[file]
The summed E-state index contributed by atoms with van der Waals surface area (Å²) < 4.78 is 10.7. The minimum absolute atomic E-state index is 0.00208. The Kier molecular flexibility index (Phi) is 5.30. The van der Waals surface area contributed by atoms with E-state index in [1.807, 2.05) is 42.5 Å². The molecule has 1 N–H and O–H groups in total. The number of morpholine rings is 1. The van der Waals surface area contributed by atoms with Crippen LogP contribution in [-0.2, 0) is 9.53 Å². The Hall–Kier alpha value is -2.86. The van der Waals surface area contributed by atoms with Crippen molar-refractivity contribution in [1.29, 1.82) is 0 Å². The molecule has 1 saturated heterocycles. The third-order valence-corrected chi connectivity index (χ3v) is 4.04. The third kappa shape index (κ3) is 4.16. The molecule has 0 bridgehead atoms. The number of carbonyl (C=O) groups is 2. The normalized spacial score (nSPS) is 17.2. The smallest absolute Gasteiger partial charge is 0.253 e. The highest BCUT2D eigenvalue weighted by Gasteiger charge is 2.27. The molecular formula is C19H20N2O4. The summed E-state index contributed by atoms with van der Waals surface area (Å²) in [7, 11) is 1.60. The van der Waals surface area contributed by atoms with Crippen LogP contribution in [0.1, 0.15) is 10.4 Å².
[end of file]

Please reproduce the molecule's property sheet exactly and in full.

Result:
The summed E-state index contributed by atoms with van der Waals surface area (Å²) < 4.78 is 10.7. The minimum absolute atomic E-state index is 0.00208. The Kier molecular flexibility index (Phi) is 5.30. The van der Waals surface area contributed by atoms with E-state index in [1.807, 2.05) is 42.5 Å². The molecule has 1 N–H and O–H groups in total. The number of morpholine rings is 1. The van der Waals surface area contributed by atoms with Crippen LogP contribution in [-0.2, 0) is 9.53 Å². The Hall–Kier alpha value is -2.86. The van der Waals surface area contributed by atoms with Crippen molar-refractivity contribution in [1.29, 1.82) is 0 Å². The molecule has 1 saturated heterocycles. The third-order valence-corrected chi connectivity index (χ3v) is 4.04. The third kappa shape index (κ3) is 4.16. The molecule has 0 bridgehead atoms. The number of carbonyl (C=O) groups is 2. The normalized spacial score (nSPS) is 17.2. The smallest absolute Gasteiger partial charge is 0.253 e. The highest BCUT2D eigenvalue weighted by Gasteiger charge is 2.27. The molecular formula is C19H20N2O4. The summed E-state index contributed by atoms with van der Waals surface area (Å²) in [7, 11) is 1.60. The van der Waals surface area contributed by atoms with Crippen LogP contribution in [0.1, 0.15) is 10.4 Å².